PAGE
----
Regrets and Redemption

This morning I was thinking about life graphs…mapping out one’s life, reviewing the highs and lows, and examining God’s faithfulness and teaching and our growth in those times.   Then, the thought of regretful moments muscled in.  What about those moments which aren’t major highs or lows, but which continue to just low-grade torture us?  If only…  I just wish I hadn’t…  Why in the world did I…    Regret can be demoralizing and defeating.  The things we regret might be big, public, and obviously life-altering, but often the ones that are especially hard to let go of are smaller and just sad.  As I thought of this, the word, “redemption” came to mind.  Christ is our Redeemer.  He doesn’t just bring forgiveness, He also brings redemption.  He has and continues to redeem every part of us and our lives.  That’s why Paul can say:

And we know that God causes all things to work together for good to those who love God, to those who are called according to His purpose. (Romans 8:28)

For His children, God causes all things to work together for good.  All things.  ALL.

Christ has redeemed my stupid dating decisions in college.  They aren’t just blots on the landscape of my life from which I need to avert my eyes.  He has redeemed my self-centered actions in raising our son…and even is continuing to redeem the bad habits I passed on to our son.  (sigh)  Today, I’m having to ask myself if I really believe this.  The answer right now is probably:  Not really.  I mostly just try to brush these regrets off, when they pop up in my mind.  “Oh, well,” I (mournfully) say to myself, “I confessed this already, and I’ve been forgiven.”  Today I am beginning to realize that I need to rethink that response.  As I mentioned, these regrets can be demoralizing and defeating, so they can be powerful weapons of the enemy in spiritual warfare.  I’m thinking that, rather than just stuff down or avoid any feelings of shame, I need to acknowledge the regret head-on and remind myself, “Christ redeemed this.”   This makes me think of Jude 9, “But Michael the archangel, when he disputed with the devil…did not dare pronounce against him a railing judgment, but said, ‘The Lord rebuke you!’”  No need to feel shame or try to justify myself to those accusing voices or even rail against the enemy.  Just, “The Lord rebuke you!  Not only have I been forgiven and redeemed, but even this situation has been redeemed by Christ and will be used for God’s glory.  Because I love my God and have been called according to His purpose.”  Wow!  I’m feeling encouraged already…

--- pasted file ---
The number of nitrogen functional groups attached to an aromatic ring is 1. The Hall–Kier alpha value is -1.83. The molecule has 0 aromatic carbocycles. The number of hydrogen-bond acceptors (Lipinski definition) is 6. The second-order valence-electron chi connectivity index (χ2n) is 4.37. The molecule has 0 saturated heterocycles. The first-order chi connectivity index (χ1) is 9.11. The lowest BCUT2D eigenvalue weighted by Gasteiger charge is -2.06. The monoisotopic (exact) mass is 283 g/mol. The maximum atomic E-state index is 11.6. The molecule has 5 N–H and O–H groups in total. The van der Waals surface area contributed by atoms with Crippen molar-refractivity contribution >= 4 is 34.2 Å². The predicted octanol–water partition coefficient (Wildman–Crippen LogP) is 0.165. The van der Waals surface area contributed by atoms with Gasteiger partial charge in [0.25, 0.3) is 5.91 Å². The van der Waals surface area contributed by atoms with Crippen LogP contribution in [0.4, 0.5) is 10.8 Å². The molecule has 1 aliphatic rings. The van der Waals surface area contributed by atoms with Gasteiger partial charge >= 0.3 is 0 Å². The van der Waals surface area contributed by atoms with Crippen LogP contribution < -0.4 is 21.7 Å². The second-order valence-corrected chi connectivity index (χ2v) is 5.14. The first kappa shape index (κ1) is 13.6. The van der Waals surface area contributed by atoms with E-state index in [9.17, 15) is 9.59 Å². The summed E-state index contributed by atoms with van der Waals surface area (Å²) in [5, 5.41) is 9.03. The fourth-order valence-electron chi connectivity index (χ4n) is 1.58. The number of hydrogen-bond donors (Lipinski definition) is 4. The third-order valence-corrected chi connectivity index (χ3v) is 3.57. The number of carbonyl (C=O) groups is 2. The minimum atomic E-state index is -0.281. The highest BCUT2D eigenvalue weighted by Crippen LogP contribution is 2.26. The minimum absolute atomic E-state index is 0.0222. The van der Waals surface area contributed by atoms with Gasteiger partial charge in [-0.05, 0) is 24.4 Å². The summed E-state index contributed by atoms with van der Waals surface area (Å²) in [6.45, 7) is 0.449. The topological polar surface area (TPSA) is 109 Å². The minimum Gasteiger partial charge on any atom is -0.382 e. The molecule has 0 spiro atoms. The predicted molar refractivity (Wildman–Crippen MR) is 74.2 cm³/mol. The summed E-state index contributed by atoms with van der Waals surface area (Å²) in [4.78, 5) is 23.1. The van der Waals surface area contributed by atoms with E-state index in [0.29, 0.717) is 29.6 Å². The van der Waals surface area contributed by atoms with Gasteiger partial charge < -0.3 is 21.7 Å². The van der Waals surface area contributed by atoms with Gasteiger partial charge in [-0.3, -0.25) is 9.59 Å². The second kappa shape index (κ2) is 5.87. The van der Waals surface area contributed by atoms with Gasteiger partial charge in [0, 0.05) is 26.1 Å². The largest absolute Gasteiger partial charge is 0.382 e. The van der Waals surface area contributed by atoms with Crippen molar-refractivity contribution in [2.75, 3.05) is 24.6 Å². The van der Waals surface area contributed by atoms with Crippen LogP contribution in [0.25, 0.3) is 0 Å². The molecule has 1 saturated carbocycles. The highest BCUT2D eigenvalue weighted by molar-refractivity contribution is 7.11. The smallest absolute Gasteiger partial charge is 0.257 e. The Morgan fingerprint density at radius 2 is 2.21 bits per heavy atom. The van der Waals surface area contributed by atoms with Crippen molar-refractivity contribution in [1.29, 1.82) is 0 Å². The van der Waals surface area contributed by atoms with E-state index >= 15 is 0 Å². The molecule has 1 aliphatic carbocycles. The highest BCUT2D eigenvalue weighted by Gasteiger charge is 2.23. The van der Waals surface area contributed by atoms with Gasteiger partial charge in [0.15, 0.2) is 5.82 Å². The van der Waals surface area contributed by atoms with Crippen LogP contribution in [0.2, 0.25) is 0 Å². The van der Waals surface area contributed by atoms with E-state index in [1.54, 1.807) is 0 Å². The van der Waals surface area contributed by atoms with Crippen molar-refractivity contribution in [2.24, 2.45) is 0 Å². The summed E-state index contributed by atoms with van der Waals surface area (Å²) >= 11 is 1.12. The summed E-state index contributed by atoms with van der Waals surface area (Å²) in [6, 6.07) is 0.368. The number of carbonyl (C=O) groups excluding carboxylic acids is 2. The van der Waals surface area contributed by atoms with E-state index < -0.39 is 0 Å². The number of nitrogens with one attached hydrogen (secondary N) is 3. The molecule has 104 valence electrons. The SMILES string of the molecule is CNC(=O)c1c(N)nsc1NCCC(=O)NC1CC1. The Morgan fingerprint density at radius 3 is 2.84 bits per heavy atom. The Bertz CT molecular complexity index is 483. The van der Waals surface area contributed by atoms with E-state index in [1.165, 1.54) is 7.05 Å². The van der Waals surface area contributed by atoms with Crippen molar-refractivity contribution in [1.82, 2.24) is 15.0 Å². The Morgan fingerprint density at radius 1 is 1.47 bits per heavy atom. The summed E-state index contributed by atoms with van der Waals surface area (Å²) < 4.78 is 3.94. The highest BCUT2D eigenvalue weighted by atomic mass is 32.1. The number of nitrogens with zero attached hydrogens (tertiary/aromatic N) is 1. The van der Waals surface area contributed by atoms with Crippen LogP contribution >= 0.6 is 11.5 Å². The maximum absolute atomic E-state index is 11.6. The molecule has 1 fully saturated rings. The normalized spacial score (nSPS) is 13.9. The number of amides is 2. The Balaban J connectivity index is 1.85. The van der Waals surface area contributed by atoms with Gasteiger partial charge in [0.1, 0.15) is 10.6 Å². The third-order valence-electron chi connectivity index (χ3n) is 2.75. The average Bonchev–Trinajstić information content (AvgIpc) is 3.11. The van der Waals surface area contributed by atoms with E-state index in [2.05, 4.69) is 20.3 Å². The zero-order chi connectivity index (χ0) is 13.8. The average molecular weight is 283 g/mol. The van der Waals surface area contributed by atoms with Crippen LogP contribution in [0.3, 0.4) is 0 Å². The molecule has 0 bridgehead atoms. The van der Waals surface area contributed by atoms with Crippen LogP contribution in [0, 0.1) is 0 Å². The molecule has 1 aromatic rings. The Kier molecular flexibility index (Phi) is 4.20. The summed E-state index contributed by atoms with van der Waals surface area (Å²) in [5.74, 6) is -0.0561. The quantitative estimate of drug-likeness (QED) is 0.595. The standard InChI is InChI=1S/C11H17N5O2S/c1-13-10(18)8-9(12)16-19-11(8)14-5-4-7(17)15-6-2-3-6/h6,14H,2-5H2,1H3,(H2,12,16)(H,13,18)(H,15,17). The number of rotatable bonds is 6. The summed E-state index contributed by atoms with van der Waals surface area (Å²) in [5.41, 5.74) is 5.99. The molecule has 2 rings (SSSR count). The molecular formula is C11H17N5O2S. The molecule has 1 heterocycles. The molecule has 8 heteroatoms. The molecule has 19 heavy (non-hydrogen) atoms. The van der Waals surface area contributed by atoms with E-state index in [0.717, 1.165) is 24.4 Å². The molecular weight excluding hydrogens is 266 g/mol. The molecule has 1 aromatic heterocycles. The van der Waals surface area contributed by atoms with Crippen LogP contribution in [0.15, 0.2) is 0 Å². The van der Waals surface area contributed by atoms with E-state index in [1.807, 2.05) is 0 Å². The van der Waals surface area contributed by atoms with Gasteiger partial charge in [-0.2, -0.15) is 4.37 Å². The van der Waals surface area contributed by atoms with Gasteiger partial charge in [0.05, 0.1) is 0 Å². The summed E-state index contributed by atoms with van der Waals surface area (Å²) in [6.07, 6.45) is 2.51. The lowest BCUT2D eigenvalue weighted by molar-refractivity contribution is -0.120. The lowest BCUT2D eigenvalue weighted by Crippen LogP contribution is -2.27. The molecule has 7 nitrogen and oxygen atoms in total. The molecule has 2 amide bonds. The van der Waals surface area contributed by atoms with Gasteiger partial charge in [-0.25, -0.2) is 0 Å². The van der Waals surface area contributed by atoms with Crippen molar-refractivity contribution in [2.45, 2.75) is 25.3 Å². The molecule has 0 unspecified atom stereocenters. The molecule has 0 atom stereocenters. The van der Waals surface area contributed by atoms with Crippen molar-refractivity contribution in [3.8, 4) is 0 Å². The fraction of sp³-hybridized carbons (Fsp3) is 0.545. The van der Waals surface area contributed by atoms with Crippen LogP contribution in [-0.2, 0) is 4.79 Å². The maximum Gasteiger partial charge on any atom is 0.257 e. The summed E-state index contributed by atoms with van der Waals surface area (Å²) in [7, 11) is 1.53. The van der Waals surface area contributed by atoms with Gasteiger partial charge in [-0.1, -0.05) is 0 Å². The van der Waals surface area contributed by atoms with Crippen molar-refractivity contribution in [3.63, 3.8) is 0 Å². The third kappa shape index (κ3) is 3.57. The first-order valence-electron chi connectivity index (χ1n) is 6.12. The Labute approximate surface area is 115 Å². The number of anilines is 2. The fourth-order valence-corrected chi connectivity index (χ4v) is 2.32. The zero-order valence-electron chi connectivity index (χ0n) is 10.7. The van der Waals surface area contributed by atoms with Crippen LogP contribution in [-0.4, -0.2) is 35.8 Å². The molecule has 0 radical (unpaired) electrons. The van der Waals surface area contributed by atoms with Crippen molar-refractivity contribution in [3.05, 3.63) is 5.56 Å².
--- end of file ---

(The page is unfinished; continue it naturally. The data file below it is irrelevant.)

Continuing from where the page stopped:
In the next verse of the Romans passage, we’re told why God is causing ALL things to work together for good:

For those whom He foreknew, He also predestined to become conformed to the image of His Son, so that He would be the firstborn among many brethren.

God can use even the things that we regret to make us more like Jesus.  I don’t need to understand how.  I just need to believe that He’ll do what He says He’ll do…even though it seems too good to be true.   If I put on that belt of truth, I can be girded up, so that I’m not tripping over my regrets.  If I take up my shield of faith believing this, those fiery darts of accusation will be stopped and snuffed out, and I can live an abundant life of hope and fruitfulness and confidence.

There’s power in the name of Jesus.  Not because of the jumble of letters that make up that name, but because of the Person that name represents…our victorious Savior-Redeemer, who makes all things new.
-From Roots by a Stream, May 25, 2018: